Compare your metrics to OSHA’s leading & lagging indicators
Everyone these days is talking about performance indicators for workplace safety. It’s widely understood that if you only measure injuries and follow OSHA injury/illness recordkeeping requirements you have a large blindspot in truly assessing how you safety processes are working, or not working.
OSHA has its own set of measures. They were devised for the Labor Department’s 2011-2016 Strategic Plan. With tweaking, some of these metrics could be applied to an organization. Specifically, OSHA uses these performance measures:
• decrease the fatality rate for the four leading causes of workplace death – falls, electrocutions, caught in or between and struck by for construction and general industry;
• number of hazards abated associated with hearing loss in construction and manufacturing;
• number of hazards abated associated with illnesses in general industry and construction;
• number of hazards abated associated with workplace amputations;
• number of employees removed from workplace hazards through inspections;
• federal agency total case rate for injuries and illnesses;
• federal agency lost time case rate for injuries and illnesses;
• percentage of serious, willful and repeat violations in high hazard manufacturing and large construction projects; and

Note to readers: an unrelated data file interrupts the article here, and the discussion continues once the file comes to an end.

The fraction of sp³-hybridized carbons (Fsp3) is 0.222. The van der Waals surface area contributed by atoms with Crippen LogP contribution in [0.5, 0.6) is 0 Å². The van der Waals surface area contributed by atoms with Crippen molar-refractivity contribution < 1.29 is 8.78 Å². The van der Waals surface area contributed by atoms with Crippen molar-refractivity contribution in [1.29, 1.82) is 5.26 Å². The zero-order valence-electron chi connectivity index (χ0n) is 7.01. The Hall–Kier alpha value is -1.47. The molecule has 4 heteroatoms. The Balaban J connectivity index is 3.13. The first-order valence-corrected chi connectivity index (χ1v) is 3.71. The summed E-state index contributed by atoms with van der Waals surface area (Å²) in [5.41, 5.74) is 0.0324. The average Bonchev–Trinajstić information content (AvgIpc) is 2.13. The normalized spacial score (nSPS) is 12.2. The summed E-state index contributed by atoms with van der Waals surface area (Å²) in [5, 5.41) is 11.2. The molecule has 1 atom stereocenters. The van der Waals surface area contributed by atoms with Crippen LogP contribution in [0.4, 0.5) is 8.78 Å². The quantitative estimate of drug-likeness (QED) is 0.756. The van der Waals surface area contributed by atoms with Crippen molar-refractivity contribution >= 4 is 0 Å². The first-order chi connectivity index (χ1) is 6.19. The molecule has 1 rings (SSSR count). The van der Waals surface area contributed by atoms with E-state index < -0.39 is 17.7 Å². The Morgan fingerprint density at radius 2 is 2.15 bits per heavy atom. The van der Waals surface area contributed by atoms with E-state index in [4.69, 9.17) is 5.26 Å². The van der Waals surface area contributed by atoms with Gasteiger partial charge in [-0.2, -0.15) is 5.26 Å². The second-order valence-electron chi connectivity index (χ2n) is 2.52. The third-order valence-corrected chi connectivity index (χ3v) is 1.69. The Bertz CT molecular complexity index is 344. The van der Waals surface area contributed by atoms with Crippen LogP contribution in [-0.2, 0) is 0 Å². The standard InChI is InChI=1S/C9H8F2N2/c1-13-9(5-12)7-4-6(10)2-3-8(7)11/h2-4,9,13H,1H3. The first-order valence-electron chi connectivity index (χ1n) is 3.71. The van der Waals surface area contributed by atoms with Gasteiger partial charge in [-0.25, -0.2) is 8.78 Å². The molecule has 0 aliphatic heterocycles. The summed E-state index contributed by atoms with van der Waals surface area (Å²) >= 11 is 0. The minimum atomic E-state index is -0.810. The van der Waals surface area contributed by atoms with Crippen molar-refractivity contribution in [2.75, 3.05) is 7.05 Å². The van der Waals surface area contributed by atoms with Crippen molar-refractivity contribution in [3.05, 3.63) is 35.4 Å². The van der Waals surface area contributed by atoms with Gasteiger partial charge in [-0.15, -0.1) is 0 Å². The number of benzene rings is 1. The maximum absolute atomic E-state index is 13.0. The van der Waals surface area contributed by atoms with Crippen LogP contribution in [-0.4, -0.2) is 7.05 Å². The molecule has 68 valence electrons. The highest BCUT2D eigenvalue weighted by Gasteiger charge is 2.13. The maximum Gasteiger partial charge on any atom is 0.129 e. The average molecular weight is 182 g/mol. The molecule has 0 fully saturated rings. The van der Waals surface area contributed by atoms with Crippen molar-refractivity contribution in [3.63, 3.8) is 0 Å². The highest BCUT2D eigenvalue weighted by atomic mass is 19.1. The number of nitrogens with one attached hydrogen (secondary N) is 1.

• recidivism rate for serious, willful and repeat violations in high-hazard industries.
As you can see, OSHA uses a “dashboard” of leading and lagging indicators. “Hazards abated” prior to injuries is a leading indicator. “Total case rate for injuries and illnesses” and for lost-time cases are lagging indicators – measuring what has already happened.
As in a business, top management, in OSHA’s case the Labor Secretary’s office, sets general “Outcome Goals.” In the strategic plan, one such goal is to ensure worker voice in the workplace. OSHA then decides how to measure its performance in meeting this objective.
So the agency sets its own goals to support the larger Department of Labor goals. For instance, in FY 2012, OSHA said it would strive to respond to 95% of worker complaints within one working day, or to initiate an on-site inspection within five working days. OSHA also declared it would dedicate enforcement resources toward opening an inspection in 98% of fatality cases within one working day of notification.
How did the agency perform?
According to data in the FY 2013 Congressional Budget Justification for OSHA (a 136-page document) the agency responded to fatalities and catastrophes in 97% of the cases (goal was 95%) within one business day. OSHA’s compliance officers responded to 94% of non-formal complaints by initiating an inquiry within one working day and initiating an onsite inspection within five working days of formal complaints (goal was 98%).